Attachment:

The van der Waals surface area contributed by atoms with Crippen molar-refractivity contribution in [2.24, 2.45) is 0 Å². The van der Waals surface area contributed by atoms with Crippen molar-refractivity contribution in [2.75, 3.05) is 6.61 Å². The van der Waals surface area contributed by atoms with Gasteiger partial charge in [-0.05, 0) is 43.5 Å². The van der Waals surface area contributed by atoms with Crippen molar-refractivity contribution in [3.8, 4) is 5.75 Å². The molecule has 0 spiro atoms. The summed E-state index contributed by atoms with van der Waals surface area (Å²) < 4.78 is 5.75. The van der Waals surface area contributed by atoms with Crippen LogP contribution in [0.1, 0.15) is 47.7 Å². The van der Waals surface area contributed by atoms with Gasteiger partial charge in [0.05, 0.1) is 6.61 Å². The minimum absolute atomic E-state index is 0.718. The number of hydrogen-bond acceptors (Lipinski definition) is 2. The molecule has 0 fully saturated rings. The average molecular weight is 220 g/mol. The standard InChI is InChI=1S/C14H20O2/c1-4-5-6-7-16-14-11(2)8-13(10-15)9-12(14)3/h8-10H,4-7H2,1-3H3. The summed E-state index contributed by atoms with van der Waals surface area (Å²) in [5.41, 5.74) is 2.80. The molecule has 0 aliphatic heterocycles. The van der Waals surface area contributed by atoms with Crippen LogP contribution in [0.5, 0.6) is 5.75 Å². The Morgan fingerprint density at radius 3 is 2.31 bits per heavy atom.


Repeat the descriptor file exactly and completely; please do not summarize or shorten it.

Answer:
The van der Waals surface area contributed by atoms with Crippen molar-refractivity contribution in [2.24, 2.45) is 0 Å². The van der Waals surface area contributed by atoms with Crippen molar-refractivity contribution in [2.75, 3.05) is 6.61 Å². The van der Waals surface area contributed by atoms with Gasteiger partial charge in [-0.05, 0) is 43.5 Å². The van der Waals surface area contributed by atoms with Crippen molar-refractivity contribution in [3.8, 4) is 5.75 Å². The molecule has 0 spiro atoms. The summed E-state index contributed by atoms with van der Waals surface area (Å²) < 4.78 is 5.75. The van der Waals surface area contributed by atoms with Crippen LogP contribution in [0.1, 0.15) is 47.7 Å². The van der Waals surface area contributed by atoms with Gasteiger partial charge in [0.05, 0.1) is 6.61 Å². The minimum absolute atomic E-state index is 0.718. The number of hydrogen-bond acceptors (Lipinski definition) is 2. The molecule has 0 fully saturated rings. The average molecular weight is 220 g/mol. The standard InChI is InChI=1S/C14H20O2/c1-4-5-6-7-16-14-11(2)8-13(10-15)9-12(14)3/h8-10H,4-7H2,1-3H3. The summed E-state index contributed by atoms with van der Waals surface area (Å²) in [5.41, 5.74) is 2.80. The molecule has 0 aliphatic heterocycles. The van der Waals surface area contributed by atoms with Crippen LogP contribution in [0.5, 0.6) is 5.75 Å². The Morgan fingerprint density at radius 3 is 2.31 bits per heavy atom.